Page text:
London Punch says: "Mr. Copplestone has shown unusual boldness in connecting the activities of his super-policeman, Dawson, with the more prominent events of the War. We earnestly desire that he should devote another volume a whole one to the inimitable Madame Guilbert; but whatever he writes about will be welcome, provided it be written in the vein of the volume before us."
se things which we want Fritz to believe about the Navy. Make us out to be as rotten as you plausibly can. Give him some heavy losses to gloat over and to tempt him out of harbour. Don't overdo it, but mix up your fiction with enough facts to keep it sweet and make it sound convincing. If you do your work well--and the Naval authorities here seem to think a lot of you--Hagan will believe in your Notes, and will try to get them to his German friends at any cost or risk, which will be exactly what we want of him. Then, when he has served our purpose, he will find that we--have--no--more--use--for--him."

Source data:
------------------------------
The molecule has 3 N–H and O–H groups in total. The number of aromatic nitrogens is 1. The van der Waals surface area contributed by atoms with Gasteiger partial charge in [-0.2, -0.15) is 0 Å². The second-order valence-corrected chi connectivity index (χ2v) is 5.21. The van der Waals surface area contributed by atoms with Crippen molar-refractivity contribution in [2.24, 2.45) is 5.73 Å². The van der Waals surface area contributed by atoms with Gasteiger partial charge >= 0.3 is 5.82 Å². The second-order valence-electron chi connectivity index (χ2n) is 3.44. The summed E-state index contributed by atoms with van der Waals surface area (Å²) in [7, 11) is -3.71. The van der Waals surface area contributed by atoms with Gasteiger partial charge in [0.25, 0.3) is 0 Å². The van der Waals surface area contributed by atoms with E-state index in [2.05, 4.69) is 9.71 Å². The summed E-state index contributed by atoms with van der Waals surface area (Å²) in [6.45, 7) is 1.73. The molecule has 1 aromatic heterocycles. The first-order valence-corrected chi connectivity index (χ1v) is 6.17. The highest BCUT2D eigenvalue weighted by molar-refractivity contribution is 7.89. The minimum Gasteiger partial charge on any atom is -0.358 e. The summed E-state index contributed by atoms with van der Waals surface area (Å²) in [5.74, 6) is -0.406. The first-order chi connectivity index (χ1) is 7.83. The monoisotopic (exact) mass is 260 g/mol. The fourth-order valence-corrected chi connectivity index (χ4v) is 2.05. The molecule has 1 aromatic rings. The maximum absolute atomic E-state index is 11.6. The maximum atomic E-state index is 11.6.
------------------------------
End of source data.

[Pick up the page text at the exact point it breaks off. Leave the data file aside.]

Dawson accompanied this slow, harmlessly sounding sentence with a grim and nasty smile. Cary, before whose eyes flashed for a moment the vision of a chill dawn, cold grey walls, and a silent firing party, shuddered. It was a dirty task to lay so subtle a trap even for a dirty Irish-American spy. His honest English soul revolted at the call upon his brains and knowledge, but common sense told him that in t